What is ironic is that powerful people like Mugabe may not actually know what the people riding in their wagons are actually doing and, more importantly, how such people help to undermine his reputation
and image.

With respect to the promise of prosperity that independence offered, it is correct to conclude that the President’s circle has been prosperous against a backdrop of unemployment, inequality and poverty for the majority.

The President, whose financial standing at independence was well known and established, now finds himself being a donor of goodies at rallies and a regular vacation tourist in foreign destinations as well as being able to adequately provide for his family, has no explanation for the source of his wealth than the fact that such wealth could only have been linked to his relationship with the State.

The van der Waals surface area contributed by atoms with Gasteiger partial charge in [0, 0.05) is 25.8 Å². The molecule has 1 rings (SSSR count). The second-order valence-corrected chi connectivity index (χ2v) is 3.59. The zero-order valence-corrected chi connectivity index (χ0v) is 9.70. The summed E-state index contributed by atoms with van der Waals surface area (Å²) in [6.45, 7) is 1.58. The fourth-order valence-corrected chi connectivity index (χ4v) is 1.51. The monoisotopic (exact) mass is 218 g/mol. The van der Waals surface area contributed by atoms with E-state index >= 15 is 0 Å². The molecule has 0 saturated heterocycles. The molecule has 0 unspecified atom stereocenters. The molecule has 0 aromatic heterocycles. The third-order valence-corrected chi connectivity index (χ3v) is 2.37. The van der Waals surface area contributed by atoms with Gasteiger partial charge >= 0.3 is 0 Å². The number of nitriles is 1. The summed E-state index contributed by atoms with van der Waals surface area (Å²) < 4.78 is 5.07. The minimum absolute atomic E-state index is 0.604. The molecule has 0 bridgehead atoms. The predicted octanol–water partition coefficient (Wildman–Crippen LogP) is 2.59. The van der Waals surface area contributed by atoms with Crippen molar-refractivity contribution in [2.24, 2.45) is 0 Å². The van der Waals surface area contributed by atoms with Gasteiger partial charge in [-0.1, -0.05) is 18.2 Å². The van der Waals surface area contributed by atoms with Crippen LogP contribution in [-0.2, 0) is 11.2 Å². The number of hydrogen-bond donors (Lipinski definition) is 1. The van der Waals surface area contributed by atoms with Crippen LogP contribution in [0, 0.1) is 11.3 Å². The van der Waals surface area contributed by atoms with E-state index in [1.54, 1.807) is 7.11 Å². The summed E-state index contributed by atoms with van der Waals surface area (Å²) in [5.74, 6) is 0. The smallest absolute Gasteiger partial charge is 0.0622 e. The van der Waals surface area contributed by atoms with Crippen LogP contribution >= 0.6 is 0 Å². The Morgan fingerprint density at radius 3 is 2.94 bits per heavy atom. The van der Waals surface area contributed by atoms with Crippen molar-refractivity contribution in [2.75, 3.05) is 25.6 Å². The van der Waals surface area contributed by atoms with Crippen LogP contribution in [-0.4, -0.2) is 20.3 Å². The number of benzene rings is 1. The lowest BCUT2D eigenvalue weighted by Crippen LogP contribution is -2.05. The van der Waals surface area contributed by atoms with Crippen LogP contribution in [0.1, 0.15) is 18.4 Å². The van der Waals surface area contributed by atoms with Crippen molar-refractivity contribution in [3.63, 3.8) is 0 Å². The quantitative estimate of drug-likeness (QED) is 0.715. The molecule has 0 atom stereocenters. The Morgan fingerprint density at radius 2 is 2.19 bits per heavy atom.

The fact that the State has been good to Mugabe is fairly obvious. It has enabled him to enjoy a life that would have been unthinkable had he been alienated from the State.

When he spoke of Zimbabwe being independent in 1980 and, therefore, free to choose its own flight path, there is no doubt that he was not aware that for millions of Zimbabweans, the flight path chosen for them was not in their interest.

Mugabe as a wagon puller has been pulling the wagon in a direction that has been of benefit to his circle obviously ignorant of the adverse impact of the direction chosen on the majority of
the population.

There are many of his close associates who have been permanent features in his wagon throughout the post-colonial journey.
Some have been Cabinet ministers for the entire journey, while others have been in the State bureaucracy for the same period.